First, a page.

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Help with whole house power monitoring (200amp/USA)

It sounds like Larry is missing the concept of scale here.

Larry,

What Robert and Paul are trying to say is the voltage supplied by the AC to AC transformer (wall-wart) is lower than, but proportional to, your 240 Volt AC Mains Voltage.

The voltage sample from the transformer is used to determine the phase relationship between voltage and current to enable the hardware to calculate real power, i.e. what you get billed for. Without the transformer, the hardware uses a fixed value in the sketch to make the calculation. The result of that calculation is only an estimate of apparent power. We want an accurate measure of real power.

Robert’s graph shows how the voltage at his location varies througout the day. That happens everywhere
and is one of the reasons the AC wall-wart is needed for accurate measurements. i.e mains voltage doesn’t stay at one value. It varies, over a fairly small range, constantly.

It doesn’t “know” anything. The onus there is on you. If you do as PB66 mentioned two posts above this one, it’ll work fine. I ran an emonTx for about two years with a 120 Volt wall-wart as an AC voltage sample source, and it worked like a champ. The emon part of an emonPi is essentially a stripped down emonTx.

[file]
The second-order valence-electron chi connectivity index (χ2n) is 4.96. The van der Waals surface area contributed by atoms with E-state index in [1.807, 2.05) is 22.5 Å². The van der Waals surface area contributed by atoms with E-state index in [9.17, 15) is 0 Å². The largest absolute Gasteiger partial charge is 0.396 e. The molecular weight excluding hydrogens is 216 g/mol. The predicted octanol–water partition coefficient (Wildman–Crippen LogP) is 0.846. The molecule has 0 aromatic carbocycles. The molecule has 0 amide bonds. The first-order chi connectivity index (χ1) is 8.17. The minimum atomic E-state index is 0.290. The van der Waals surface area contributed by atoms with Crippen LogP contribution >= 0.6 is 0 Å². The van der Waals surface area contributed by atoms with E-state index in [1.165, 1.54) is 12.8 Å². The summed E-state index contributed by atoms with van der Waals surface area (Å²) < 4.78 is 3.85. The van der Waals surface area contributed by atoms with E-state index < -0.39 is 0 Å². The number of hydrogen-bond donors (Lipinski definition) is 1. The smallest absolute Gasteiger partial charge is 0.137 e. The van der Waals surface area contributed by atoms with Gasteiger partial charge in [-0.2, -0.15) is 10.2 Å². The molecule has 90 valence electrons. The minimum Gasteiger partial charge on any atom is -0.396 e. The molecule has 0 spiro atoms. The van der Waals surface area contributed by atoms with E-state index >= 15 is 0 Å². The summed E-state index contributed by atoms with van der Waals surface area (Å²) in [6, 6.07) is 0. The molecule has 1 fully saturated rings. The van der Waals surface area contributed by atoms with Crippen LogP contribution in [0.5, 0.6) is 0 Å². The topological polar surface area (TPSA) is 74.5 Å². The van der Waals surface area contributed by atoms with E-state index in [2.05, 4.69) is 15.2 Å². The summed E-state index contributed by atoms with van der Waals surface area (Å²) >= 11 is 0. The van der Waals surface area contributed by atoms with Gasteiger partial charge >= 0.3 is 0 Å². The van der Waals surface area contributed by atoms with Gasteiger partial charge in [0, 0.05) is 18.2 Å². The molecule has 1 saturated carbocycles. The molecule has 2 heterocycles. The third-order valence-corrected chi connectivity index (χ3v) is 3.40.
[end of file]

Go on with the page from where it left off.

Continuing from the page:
To get optimum accuracy, you’ll need to perform the calibration procedure.

Thanks for the replies.

Aha, Scale and proportional might be the magic I’m missing here.

I am following what is being said by all, and I do have an electrical background for more decades than I’d like to confess to.

I have a True RMS Fluke DMM…Should the emonPi match and display the same Volts as my Fluke, or is there more to it than that?

Here’s what I wrote before I saw your last post above:

In order to measure the a.c. voltage, we have to step it down to about 1 V. For practical reasons, we do that in two steps: the first step with an a.c adapter and the second with resistors. All we need to know is the overall fraction by which we step it down. That voltage goes into the analogue to digital converter and appears as a pure number in the maths. And although it varies a bit due to all the factors I and my colleagues have mentioned, it’s roughly the same number whether your mains is 120 V, 230 V or 240 V, provided you use the right adapter.

Now to display the real voltage and to calculate the power, we need to turn those “numbers” back into voltage values.